9. 9 CW Aug 18th, 2014 at 8:28 am

    Thanks for the in depth review, I sat on one at Sturgis and now I’ve got to test ride it

  10. 10 Serge Brodel Aug 18th, 2014 at 8:34 am

    It’s a glowing review. Let’s trust Cyril. May be in the market for one in 2015.

  11. 11 David Blaska Aug 18th, 2014 at 8:34 am

    Like it too, but not the 3.3 gallon fuel tank. Not enuff capacity. How does it sound?

  12. 12 Jack deagazio Aug 18th, 2014 at 8:34 am

    Great review cyril.

  13. 13 Blue Aug 18th, 2014 at 8:35 am

    @Drake, ah the electric bicycle manufacturer Evelo have been using this slogan for some time!

  14. 14 HD Rider Aug 18th, 2014 at 8:36 am

    I test rode Scout at Sturgis — nice looking, but pretty “doggy” below 5,000rpm. Power band is 5,000 to 8,000 rpm — certainly faster than a Sportster at a decent price. I wonder how complex maintenance is going to be for the do it your selfer with the overhead cams?

  15. 15 Frank Pence Aug 18th, 2014 at 8:37 am

    Success will probably come because it’s a lot of bike for 11K. Should sell very, very well.

  16. 16 Matt W. Aug 18th, 2014 at 8:38 am

    Great review. That much performance at that price. It seems the new Scout could even give some metric competitors a run for their money!

  17. 17 Mr Dick Aug 18th, 2014 at 8:39 am

    Rode it at Sturgis, very nice. I’m 6′, 240 lb., and felt good on it. Way more comfy for me than wife’s 1200 Sporty. Great bike.

  18. 18 Seymour Aug 18th, 2014 at 8:45 am

    Thanks Cyril. I was sold, now I’m sold sold.

  19. 19 Jim Castro Aug 18th, 2014 at 9:37 am

    As the former owner of four Sportsters and over twenty Big Twins, I would have to agree, totally, with Cyril.

    Indian has hit a home run.

    The new Sportsters, except the the 1200 Custom that nobody wants, ride like bricks, have sub-standard performance and no travel range.

    The Scout looks to be a low maintenance, easy to customize ride without the necessity to spend the usual $3000 in upgrades that the Sporster usually requires.

    Wait til the tuners and exhaust manufacturers get their hands on this one.

    My suggestion to Indian: get more dealerships on line!

  20. 20 Joshua Aug 18th, 2014 at 9:40 am

    Cyril. Didn’t know you can make the Polaris stock move. This morning PII stock is up 3.82%. What gives? LOL.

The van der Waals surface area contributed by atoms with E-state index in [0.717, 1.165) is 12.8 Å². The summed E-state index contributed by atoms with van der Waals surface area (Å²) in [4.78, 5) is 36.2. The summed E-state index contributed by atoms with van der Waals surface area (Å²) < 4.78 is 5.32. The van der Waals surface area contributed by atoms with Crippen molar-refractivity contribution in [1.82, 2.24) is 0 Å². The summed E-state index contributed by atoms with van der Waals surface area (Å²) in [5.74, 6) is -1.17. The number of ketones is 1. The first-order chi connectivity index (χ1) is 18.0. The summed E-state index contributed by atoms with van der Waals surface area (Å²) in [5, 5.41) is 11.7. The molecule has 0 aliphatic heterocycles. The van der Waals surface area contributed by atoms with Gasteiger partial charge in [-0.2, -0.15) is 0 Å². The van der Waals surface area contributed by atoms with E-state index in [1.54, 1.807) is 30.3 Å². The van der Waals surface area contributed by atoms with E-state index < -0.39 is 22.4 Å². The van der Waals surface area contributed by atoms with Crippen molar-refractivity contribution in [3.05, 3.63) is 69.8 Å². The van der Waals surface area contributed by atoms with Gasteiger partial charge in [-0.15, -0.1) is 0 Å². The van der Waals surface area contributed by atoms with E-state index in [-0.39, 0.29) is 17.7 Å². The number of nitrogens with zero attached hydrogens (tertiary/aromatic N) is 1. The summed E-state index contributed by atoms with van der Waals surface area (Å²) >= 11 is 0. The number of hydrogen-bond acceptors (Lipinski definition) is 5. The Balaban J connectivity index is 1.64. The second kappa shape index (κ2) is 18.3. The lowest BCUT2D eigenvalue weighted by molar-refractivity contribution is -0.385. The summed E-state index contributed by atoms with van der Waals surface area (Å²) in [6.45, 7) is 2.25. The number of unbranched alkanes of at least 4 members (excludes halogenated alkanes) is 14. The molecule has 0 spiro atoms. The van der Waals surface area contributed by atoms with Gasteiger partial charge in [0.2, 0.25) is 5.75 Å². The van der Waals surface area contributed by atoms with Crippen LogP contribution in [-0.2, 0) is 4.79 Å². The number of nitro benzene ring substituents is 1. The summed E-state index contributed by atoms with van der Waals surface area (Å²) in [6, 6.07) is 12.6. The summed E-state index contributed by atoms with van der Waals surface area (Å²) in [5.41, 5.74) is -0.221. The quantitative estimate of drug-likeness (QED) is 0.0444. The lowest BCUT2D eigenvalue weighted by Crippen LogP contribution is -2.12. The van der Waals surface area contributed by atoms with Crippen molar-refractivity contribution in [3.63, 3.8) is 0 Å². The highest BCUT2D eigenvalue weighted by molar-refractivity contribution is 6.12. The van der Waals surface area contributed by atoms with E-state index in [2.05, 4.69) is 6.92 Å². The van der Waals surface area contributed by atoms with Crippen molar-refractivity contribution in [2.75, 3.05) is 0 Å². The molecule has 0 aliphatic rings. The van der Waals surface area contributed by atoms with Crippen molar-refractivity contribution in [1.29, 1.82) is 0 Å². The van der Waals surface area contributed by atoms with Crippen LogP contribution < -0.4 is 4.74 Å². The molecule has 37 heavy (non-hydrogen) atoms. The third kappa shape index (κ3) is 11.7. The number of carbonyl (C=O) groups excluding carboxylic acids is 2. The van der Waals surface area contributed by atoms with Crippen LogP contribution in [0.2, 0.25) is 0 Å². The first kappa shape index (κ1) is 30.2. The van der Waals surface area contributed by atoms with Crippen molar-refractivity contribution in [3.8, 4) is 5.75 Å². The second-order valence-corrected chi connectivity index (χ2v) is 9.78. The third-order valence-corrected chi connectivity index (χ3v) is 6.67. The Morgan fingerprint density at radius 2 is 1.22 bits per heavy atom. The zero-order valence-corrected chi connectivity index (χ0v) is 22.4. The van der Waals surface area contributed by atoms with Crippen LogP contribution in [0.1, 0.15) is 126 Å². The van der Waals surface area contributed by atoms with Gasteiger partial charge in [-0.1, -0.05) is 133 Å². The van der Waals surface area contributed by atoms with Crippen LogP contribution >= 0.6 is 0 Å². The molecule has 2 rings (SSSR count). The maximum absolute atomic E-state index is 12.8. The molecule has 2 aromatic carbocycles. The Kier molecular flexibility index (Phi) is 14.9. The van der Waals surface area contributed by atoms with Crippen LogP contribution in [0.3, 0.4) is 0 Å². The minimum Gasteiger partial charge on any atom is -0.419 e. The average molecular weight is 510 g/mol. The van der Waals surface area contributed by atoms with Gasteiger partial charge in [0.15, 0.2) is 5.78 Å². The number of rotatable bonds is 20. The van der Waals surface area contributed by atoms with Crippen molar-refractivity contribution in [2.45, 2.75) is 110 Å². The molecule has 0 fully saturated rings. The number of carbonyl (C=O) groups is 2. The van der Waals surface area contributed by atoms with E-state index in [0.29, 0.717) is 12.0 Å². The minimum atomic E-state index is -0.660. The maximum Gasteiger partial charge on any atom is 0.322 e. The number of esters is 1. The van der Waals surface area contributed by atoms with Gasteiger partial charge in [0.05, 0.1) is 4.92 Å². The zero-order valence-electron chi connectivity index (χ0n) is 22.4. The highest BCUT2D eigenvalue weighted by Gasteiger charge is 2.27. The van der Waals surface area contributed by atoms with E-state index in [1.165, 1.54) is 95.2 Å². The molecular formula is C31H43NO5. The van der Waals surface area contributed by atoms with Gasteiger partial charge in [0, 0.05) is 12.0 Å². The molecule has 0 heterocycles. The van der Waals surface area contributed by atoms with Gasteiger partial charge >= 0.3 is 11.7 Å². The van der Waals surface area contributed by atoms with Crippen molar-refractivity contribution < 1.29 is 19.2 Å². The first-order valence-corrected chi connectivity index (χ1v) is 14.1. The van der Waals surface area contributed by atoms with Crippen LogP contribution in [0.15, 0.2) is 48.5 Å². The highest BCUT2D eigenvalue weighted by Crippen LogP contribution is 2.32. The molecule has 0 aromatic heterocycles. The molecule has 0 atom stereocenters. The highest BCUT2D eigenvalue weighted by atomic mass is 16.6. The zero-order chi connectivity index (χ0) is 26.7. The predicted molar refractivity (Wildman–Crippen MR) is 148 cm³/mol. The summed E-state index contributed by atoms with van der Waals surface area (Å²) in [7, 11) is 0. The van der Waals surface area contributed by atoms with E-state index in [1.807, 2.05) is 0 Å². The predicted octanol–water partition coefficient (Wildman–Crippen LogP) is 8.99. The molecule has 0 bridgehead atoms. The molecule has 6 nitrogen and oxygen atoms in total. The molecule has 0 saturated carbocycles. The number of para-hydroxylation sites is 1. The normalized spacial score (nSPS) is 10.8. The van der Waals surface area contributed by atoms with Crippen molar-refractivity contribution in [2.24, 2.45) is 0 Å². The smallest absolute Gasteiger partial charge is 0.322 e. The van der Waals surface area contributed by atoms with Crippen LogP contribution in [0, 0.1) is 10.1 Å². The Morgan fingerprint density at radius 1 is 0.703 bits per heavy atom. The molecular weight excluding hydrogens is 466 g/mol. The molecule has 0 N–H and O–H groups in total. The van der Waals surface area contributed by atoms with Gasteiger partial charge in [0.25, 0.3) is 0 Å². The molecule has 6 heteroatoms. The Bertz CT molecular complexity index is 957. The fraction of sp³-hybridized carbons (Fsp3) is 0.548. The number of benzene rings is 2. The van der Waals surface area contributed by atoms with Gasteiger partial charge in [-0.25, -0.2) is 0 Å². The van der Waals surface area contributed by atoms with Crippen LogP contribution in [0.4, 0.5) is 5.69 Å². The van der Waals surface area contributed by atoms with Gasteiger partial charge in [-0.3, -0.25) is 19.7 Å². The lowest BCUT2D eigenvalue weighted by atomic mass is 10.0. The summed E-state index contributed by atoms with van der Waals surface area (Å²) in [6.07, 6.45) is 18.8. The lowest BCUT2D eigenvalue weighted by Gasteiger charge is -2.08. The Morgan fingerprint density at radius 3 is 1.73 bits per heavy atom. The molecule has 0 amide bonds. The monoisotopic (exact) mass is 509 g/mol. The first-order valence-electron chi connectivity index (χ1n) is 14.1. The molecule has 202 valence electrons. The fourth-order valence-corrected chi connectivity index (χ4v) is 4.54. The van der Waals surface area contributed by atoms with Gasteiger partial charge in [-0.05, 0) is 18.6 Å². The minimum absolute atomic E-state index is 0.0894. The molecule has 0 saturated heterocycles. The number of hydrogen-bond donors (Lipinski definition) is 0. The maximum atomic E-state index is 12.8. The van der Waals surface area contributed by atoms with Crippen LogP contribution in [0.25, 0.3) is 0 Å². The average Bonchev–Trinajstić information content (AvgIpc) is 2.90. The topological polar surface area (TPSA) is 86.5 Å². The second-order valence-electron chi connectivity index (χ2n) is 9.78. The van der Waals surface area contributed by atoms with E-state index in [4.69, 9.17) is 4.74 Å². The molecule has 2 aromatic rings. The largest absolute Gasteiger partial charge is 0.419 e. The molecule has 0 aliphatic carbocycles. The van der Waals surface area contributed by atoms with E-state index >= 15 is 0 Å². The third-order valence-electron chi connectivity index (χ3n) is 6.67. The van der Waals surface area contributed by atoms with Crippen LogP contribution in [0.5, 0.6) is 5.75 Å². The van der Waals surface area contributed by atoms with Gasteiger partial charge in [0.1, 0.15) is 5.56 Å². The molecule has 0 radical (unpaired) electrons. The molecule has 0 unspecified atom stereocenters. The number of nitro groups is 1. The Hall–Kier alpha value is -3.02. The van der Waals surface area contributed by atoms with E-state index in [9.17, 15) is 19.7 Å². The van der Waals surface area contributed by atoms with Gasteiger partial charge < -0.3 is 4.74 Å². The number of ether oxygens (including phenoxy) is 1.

21. 21 Paul Kisch Aug 18th, 2014 at 9:41 am

    I predict this Scout is going to fly out of the showroom floors.

  22. 22 Freddie Ray Aug 18th, 2014 at 9:53 am

    Looks like the V Rod, I’ll just keep my 2012 FLHTK, however I’ll never buy another HD. I’m going to be looking at a Gold Wing.. Nuff said.

  23. 23 SIGFREED Aug 18th, 2014 at 10:04 am

    Thorough article.

    Just vet the content again: “…1928 to 1831…”

    HOWEVER.., constructive criticism (if there is such a thing),

    I am now more convinced than before – THE 2015 (NEW) SCOUT IS IN ESSENCE A 1st GEN. V-ROD BY A DIFFERENT NAME AND FRAME.

    “…clean sheet design…” perhaps not entirely.

    I will certainly object _L_O_U_D_L_Y_ to the claim: “…a brand new in-house designed proprietary 60-degree 69 ci, 100 hp, 72 ft-lbs torque, DOHC 4 valve, liquid cooled engine…”

    IMHO – HD therefore remains the bona fide market leader – credit to Polaris though for packaging this one more competitive (vs the V-Rod).

    I have been saying for years – HD treating the V-rod as a stepchild is not smart; they should do MUCH MORE with it – eg lighter and cheaper (kick the ‘waterpipe’-frame for modern cast pieces -etc).

    PS – lest we forget: the Thunderstroke 111 is just an X-Wedge hiding behind an industrial design exercise…

  24. 24 SIGFREED Aug 18th, 2014 at 10:08 am

    Freddie Ray – if you want something with character; do not forget about the Moto Guzzi California.

  25. 25 Dave Aug 18th, 2014 at 10:21 am

    Nice review Cyril, but with all due respect, this is about as far from classic Indian as it gets. Looks and smells a lot like Victory. They should take a cue from what Jaguar is about to do….recreate the classic designs (for them from the 60’s) with modern technology.

  26. 26 Scotty Aug 18th, 2014 at 10:44 am

    Dave. You don’t seem to understand that a pre-1953 design will never work with the performance that today bikers are requesting. Buy an old Indian and enjoy technology of the past…and all the trouble.

  27. 27 X H-D Rider Aug 18th, 2014 at 10:45 am

    Cause of the V-Rod I have learned to accept the motor design. Will all water cooled top ends look this way is it the new standard.
    The exhaust is good looking along with the gas tank. The fenders were OK design a 100 years ago but don’t get it for me nowadays designs

  28. 28 tundra Aug 18th, 2014 at 10:54 am

    Right on, Dave. While I do like this bike ALOT, in my opinion, it really belongs in the Victory lineup and not badged as the Scout.

    Many riders were expecting and looking forward to the Scout to have some variation of the Thunder Stroke wrapped in a sporty frame.

  29. 29 Brenda Aug 18th, 2014 at 11:02 am

    In a Sporty frame? And you would have screamed “HD copy”

  30. 30 Greeko Aug 18th, 2014 at 11:04 am

    Nothing looks like this new Scout. So, let’s congratulate Indian for this. Performance seems amazing, too.

  31. 31 tundra Aug 18th, 2014 at 11:17 am

    @Brenda not a Sporty frame a sporty frame……meaning sportier frame than the Indian baggers.